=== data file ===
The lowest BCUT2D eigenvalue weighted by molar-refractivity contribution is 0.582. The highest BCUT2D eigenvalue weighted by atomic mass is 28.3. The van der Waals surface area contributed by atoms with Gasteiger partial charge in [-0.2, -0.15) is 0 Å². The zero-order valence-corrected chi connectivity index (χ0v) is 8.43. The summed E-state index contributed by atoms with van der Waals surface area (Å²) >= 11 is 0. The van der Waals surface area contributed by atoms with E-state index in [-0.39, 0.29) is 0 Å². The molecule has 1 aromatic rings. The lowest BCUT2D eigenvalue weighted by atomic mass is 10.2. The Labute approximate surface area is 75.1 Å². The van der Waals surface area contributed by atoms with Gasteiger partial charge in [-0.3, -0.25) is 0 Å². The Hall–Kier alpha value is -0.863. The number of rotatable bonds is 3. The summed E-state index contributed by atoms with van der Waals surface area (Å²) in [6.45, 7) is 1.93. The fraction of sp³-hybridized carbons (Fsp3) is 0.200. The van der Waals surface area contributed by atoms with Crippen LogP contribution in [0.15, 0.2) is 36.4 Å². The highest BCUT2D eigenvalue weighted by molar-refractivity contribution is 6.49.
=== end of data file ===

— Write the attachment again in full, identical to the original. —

The lowest BCUT2D eigenvalue weighted by molar-refractivity contribution is 0.582. The highest BCUT2D eigenvalue weighted by atomic mass is 28.3. The van der Waals surface area contributed by atoms with Gasteiger partial charge in [-0.2, -0.15) is 0 Å². The zero-order valence-corrected chi connectivity index (χ0v) is 8.43. The summed E-state index contributed by atoms with van der Waals surface area (Å²) >= 11 is 0. The van der Waals surface area contributed by atoms with E-state index in [-0.39, 0.29) is 0 Å². The molecule has 1 aromatic rings. The lowest BCUT2D eigenvalue weighted by atomic mass is 10.2. The Labute approximate surface area is 75.1 Å². The van der Waals surface area contributed by atoms with Gasteiger partial charge in [-0.3, -0.25) is 0 Å². The Hall–Kier alpha value is -0.863. The number of rotatable bonds is 3. The summed E-state index contributed by atoms with van der Waals surface area (Å²) in [6.45, 7) is 1.93. The fraction of sp³-hybridized carbons (Fsp3) is 0.200. The van der Waals surface area contributed by atoms with Crippen LogP contribution in [0.15, 0.2) is 36.4 Å². The highest BCUT2D eigenvalue weighted by molar-refractivity contribution is 6.49.